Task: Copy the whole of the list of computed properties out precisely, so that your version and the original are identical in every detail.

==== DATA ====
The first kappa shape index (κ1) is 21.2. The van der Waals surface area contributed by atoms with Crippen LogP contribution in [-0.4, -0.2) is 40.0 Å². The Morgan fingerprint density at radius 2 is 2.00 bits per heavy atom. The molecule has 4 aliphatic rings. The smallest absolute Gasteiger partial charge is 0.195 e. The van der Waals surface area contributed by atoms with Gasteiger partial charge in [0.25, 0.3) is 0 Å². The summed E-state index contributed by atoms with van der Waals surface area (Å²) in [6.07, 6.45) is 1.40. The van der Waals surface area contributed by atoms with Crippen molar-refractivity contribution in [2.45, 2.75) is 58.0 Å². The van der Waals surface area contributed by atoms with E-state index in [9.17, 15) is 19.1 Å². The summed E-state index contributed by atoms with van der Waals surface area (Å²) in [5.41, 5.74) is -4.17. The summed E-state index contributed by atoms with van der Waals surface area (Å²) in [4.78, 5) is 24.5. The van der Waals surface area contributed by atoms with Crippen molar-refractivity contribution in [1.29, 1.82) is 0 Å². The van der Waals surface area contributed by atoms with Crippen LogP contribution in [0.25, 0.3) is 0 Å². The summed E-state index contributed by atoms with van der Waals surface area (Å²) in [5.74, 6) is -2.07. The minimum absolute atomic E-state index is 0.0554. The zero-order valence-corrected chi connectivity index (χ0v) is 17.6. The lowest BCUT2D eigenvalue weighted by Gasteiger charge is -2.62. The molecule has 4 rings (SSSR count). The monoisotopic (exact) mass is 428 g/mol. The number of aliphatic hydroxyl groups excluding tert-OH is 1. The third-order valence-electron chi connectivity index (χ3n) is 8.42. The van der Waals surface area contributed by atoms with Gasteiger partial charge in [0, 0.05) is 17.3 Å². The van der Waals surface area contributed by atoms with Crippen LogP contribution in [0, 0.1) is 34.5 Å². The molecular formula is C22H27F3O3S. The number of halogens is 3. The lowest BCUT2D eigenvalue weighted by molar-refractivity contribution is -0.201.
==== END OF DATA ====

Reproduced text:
The first kappa shape index (κ1) is 21.2. The van der Waals surface area contributed by atoms with Crippen LogP contribution in [-0.4, -0.2) is 40.0 Å². The Morgan fingerprint density at radius 2 is 2.00 bits per heavy atom. The molecule has 4 aliphatic rings. The smallest absolute Gasteiger partial charge is 0.195 e. The van der Waals surface area contributed by atoms with Gasteiger partial charge in [0.25, 0.3) is 0 Å². The summed E-state index contributed by atoms with van der Waals surface area (Å²) in [6.07, 6.45) is 1.40. The van der Waals surface area contributed by atoms with Crippen molar-refractivity contribution in [2.45, 2.75) is 58.0 Å². The van der Waals surface area contributed by atoms with E-state index in [9.17, 15) is 19.1 Å². The summed E-state index contributed by atoms with van der Waals surface area (Å²) in [5.41, 5.74) is -4.17. The summed E-state index contributed by atoms with van der Waals surface area (Å²) in [4.78, 5) is 24.5. The van der Waals surface area contributed by atoms with Crippen molar-refractivity contribution in [1.29, 1.82) is 0 Å². The van der Waals surface area contributed by atoms with Crippen LogP contribution in [0.25, 0.3) is 0 Å². The summed E-state index contributed by atoms with van der Waals surface area (Å²) in [5.74, 6) is -2.07. The minimum absolute atomic E-state index is 0.0554. The zero-order valence-corrected chi connectivity index (χ0v) is 17.6. The lowest BCUT2D eigenvalue weighted by Gasteiger charge is -2.62. The molecule has 4 rings (SSSR count). The monoisotopic (exact) mass is 428 g/mol. The number of aliphatic hydroxyl groups excluding tert-OH is 1. The third-order valence-electron chi connectivity index (χ3n) is 8.42. The van der Waals surface area contributed by atoms with Gasteiger partial charge in [0, 0.05) is 17.3 Å². The van der Waals surface area contributed by atoms with Crippen LogP contribution in [0, 0.1) is 34.5 Å². The molecular formula is C22H27F3O3S. The number of halogens is 3. The lowest BCUT2D eigenvalue weighted by molar-refractivity contribution is -0.201.